Each process can independently clip its cells with this plane. The end result is the same as if we had done the clipping serially. If we were to bring the cells together (which we would never actually do for large data for obvious reasons), we would see that the clipping operation took place correctly.


6.5.1. Ghost levels

Unfortunately, blindly running visualization algorithms on partitions of cells does not always result in the correct answer. As a simple example, consider the external faces algorithm. The external faces algorithm finds all cell faces that belong to only one cell, thereby, identifying the boundaries of the mesh.


Oops! We see that when all the processes ran the external faces algorithm independently, many internal faces where incorrectly identified as being external. This happens where a cell in one partition has a neighbor in another partition. A process has no access to cells in other partitions, so there is no way of knowing that these neighboring cells exist.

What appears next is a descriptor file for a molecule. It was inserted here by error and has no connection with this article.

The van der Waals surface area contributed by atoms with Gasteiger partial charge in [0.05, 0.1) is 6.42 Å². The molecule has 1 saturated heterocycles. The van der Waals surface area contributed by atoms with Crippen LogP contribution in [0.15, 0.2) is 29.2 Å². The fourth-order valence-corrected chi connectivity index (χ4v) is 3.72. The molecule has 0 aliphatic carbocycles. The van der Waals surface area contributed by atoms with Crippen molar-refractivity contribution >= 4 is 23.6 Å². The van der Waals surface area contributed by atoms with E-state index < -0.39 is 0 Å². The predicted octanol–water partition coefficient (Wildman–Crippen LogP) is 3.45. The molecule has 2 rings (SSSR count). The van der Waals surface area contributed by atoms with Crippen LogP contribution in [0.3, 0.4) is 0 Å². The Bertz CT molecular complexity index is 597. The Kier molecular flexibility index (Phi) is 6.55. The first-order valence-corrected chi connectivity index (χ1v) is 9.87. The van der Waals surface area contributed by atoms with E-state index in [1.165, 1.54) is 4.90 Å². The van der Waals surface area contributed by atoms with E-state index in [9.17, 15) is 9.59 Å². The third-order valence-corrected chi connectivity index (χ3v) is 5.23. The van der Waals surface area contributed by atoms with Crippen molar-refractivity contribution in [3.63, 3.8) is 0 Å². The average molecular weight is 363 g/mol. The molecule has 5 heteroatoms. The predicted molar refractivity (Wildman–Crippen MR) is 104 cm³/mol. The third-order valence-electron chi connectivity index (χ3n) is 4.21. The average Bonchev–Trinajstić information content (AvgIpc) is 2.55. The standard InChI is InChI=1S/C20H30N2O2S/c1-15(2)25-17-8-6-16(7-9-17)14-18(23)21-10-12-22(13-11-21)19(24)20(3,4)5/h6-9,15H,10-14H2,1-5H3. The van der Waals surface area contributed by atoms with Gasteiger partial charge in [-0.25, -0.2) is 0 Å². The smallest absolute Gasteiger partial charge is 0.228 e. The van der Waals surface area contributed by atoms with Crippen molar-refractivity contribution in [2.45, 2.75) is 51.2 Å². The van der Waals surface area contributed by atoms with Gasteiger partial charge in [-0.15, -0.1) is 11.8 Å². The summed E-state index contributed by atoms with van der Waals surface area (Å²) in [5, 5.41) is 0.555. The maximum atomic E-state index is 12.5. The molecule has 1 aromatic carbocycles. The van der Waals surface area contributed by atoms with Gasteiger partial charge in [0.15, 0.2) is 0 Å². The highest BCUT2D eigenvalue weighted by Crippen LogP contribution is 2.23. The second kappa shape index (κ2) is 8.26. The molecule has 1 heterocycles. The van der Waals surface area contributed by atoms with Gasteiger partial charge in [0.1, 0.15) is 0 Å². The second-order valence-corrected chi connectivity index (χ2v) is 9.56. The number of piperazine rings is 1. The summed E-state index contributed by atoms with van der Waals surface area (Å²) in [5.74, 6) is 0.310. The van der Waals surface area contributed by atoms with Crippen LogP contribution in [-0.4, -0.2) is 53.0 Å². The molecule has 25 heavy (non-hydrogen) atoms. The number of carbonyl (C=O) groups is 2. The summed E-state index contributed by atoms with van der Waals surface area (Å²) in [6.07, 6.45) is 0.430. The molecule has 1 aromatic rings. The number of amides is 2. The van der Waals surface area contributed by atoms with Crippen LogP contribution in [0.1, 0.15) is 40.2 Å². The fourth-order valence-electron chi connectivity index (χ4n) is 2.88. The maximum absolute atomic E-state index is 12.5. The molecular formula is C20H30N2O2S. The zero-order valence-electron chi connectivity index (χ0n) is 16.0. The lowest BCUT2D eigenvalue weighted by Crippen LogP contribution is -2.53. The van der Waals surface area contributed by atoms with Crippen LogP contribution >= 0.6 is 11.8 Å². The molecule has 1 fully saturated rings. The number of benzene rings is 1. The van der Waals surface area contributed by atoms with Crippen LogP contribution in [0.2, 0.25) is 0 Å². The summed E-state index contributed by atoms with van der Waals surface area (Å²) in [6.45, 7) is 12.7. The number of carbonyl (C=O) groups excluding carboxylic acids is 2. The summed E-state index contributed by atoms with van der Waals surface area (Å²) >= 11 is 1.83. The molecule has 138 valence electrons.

The solution employed by ParaView and other parallel visualization systems is to use ghost cells . Ghost cells are cells that are held in one process but actually belong to another. To use ghost cells, we first have to identify all the neighboring cells in each partition. We then copy these neighboring cells to the partition and mark them as ghost cells, as indicated with the gray colored cells in the following example.


When we run the external faces algorithm with the ghost cells, we see that we are still incorrectly identifying some internal faces as external. However, all of these misclassified faces are on ghost cells, and the faces inherit the ghost status of the cell from which it came. ParaView then strips off the ghost faces, and we are left with the correct answer.